A second option is an electronic disclosure in the form of a QR (Quick Response) code along with a statement such as "scan here for more food information." The QR code must be accompanied by a telephone number and the statement "call [telephone number] for more food information." Consumers with smart phones can use a QR code by pointing their camera at it, and their phone will automatically take them to a website with the disclosure information. The law requires that this disclosure appear on the first screen that a consumer sees when following the link from a QR code. In the interim, the QR code takes consumers to the specific product description on the SmartLabel website. That website includes additional information about nutrition, ingredients, allergens, product features and benefits (including some certifications) and other information provided by the manufacturers. Right now, consumers can go directly to the website to find a voluntary "GMO Disclosure" for thousands of products. Once the NBFDS is fully implemented, it will include disclosures about foods being bioengineered when required.

A third option is a text message disclosure that must include the statement, "Text [command word] to [number] for bioengineered food information." When a consumer uses this option, they must immediately receive a response on their mobile device with the bioengineered food disclosure.

The fourth option is to disclose the presence of bioengineered foods or ingredients using a symbol. Two symbols have been developed by the USDA (available in color and black and white), both of which contain the word bioengineered (see below; USDA AMS, 2021a). These symbols will appear on bioengineered foods when the manufacturer chooses this disclosure option.

Figure 1.

Foods in packages that are too small to otherwise label will have a modified requirement to "provide alternative reasonable disclosure options." This could include a telephone number or a website where consumers can find information about the presence of bioengineered ingredients in a food.

What Is the Difference between "Bioengineered" and "Derived from Bioengineering"?

Some foods that are not considered bioengineered under the NBFDS may still include the text or symbol "Derived from Bioengineering." As mentioned earlier, if a bioengineered crop is used to produce a food that is processed to the point that there is no longer any bioengineered DNA present, a manufacturer could still voluntarily use the "Derived from Bioengineering" label. However, they are not required to do so.

Where on Food Packages Will the Disclosures Appear?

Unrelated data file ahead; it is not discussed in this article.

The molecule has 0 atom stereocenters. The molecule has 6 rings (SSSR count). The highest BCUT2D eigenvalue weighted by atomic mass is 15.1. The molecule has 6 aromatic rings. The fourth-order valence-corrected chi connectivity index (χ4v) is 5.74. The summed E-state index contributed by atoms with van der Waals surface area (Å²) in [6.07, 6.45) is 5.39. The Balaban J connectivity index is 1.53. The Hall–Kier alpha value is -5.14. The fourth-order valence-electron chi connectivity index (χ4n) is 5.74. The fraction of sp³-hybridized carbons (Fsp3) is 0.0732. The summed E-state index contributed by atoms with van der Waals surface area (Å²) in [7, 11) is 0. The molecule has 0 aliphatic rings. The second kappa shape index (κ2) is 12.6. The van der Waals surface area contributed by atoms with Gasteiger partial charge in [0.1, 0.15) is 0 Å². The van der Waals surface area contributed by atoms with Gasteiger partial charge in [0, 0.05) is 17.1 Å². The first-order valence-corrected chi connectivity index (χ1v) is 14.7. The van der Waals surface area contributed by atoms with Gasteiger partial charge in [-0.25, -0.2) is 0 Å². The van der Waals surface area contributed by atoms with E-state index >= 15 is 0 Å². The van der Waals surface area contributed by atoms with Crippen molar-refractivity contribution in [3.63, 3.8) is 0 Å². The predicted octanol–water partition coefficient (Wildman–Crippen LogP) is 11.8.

The NBFDS allows the disclosure to appear in in different locations. It can be part of the information panel directly next to the statement that identifies the name and location of the distributor of the product. This information panel is often directly below the nutrition facts panel. The disclosure can also be placed on the part of the package that consumers will see first when shopping (typically the front of the package). If there is not enough space within the information panel or on the front of the package, the disclosure can be placed on another part of the package likely to be seen by the consumer when shopping.

Are All Bioengineered Foods Being Labeled under the NBFDS?

No. Foods that contain less than 5% of bioengineered materials will not be required to be labeled as bioengineered. Bioengineered additives that are "incidental" do not have to be labeled (Code of Federal Regulations, 2021). These are additives present in foods in very small amounts and have no technical or functional effects on the food. Bioengineered foods that are sold by small or very small manufacturers, defined as less than $2.5 million in annual sales, are also exempt from the labeling requirement. Finally, bioengineered foods served in restaurants or other venues where prepared foods are served such as cafeterias and airplanes do not have to be labeled or identified in any way.


  1. Center for Food Safety. International labeling laws. (2021).
  2. Code of Federal Regulations. Title 21 Food and Drugs, Chapter 1 Food and Drug Administration, Department of Health and Human Services, Subchapter B Food for Human Consumption, Part 1010, Subpart G, 101.100. (2021).
  3. Hamilton, C., and Raison, B. (2019). Understanding food labels. Journal of Agriculture, Food Systems, and Community Development, 8(4), 13–22.
  4. National Bioengineered Food Disclosure Act (PDF), Public Law No: 114-216. (2016).
  5. National Bioengineered Food Disclosure Standard, Agricultural Marketing Service 83 Fed. Reg. 65814 (December 21, 2018).
  6. Plumer, B (July 14, 2016). The controversial GMO labeling bill that just passed Congress, explained. Vox Media.
  7. United States Department of Agriculture. Bioengineered foods list. Agricultural Marketing Service (USDA AMS) (2021a).
  8. United States Department of Agriculture. Labeling organic products. Agricultural Marketing Service (USDA AMS) (2021b).
  9. United States Department of Agriculture. National Bioengineered Food Disclosure Standard, Agricultural Marketing Service (USDA AMS) (2021c).

August 2021